Bringing Houseplants Back Indoors
Check your plants’ leaves. Insects can hide on the undersides and in between closely clustered leaves. Dish soap in tepid water can be used to remove pests, either by gently wiping down leaves with a washcloth or by tipping the plant upside down and swishing it carefully around. If you are going to invert the plant and dunk it, cover the top of the pot with plastic wrap to prevent the potting mix from spilling out. This treatment may need to be repeated weekly for several weeks to get rid of all leaf-dwelling pests.
The pot should be considered, as well. Insects may have made a home inside of it during the warm weather, or may have ventured inside more recently looking for a place to spend the winter. Tip the plant out of the pot to have a look and shake loose any unwanted residents. Now is also a great time to check the health of the roots of your plant; they should be firm and white. If they are brown, mushy, or if you don’t see many (or any), you may have root rot.
You can flood the pot with water to be sure you’ve gotten all of the insects out. Plug the bottom hole and water the plant until water covers the surface of the potting mix. Leave it to sit for about half an hour to an hour. Insects will either come to the surface or drown. You can use an insecticide in your drench if you want to kill any grubs or early hibernators that may be hiding.
Now is also a great time to place a systemic insecticide in the pot as a barrier against future predation. A granular product such as Marathon is easy and effective.
When you bring the plants inside, keep them separate from clean plants that have stayed indoors over the summer until you know that all insects have been eliminated. It wouldn’t be very fun to have to treat your indoor plants after you thought you’d gotten rid of everything.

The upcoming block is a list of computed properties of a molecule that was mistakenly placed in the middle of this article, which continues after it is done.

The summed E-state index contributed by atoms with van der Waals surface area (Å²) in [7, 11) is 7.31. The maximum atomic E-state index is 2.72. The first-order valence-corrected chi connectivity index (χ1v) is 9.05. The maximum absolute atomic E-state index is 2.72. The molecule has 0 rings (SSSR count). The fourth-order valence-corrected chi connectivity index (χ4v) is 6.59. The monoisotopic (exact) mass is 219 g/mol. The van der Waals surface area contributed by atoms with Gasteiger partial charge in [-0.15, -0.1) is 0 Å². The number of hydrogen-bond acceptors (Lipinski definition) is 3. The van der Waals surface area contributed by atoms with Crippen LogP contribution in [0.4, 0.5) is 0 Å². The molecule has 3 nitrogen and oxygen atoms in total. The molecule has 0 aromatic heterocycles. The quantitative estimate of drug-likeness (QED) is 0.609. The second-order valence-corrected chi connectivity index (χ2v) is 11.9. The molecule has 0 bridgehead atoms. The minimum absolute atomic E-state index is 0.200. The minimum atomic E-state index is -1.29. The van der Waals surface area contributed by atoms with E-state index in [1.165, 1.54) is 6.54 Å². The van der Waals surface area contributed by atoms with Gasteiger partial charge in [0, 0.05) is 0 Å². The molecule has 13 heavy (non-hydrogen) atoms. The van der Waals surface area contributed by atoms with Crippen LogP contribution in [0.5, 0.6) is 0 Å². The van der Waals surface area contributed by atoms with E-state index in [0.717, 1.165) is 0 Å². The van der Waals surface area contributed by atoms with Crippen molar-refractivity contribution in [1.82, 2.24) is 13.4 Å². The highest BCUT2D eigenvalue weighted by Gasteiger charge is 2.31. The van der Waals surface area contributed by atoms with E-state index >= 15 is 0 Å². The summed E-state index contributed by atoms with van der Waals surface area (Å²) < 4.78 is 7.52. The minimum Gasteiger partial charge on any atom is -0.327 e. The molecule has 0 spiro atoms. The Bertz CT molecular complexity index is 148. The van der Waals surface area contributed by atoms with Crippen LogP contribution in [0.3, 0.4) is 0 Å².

Expect to see some leaf loss after bringing plants indoors; the change in humidity and light levels causes stress which results in defoliation. Try to place plants in an area with light levels similar to what they were receiving outside. This will probably be one of the brighter areas in your home. Grouping plants together will help decrease water loss. Misting and use of humidity trays is also helpful.
This site needs an editor - click to learn more!
You Should Also Read:
Recognizing and Treating Root Rot
Caring for Houseplants in Winter
Editor's Picks Articles
Top Ten Articles
Content copyright © 2018 by Lisa Beth Voldeck. All rights reserved.
This content was written by Lisa Beth Voldeck. If you wish to use this content in any manner, you need written permission. Contact BellaOnline Administration for details.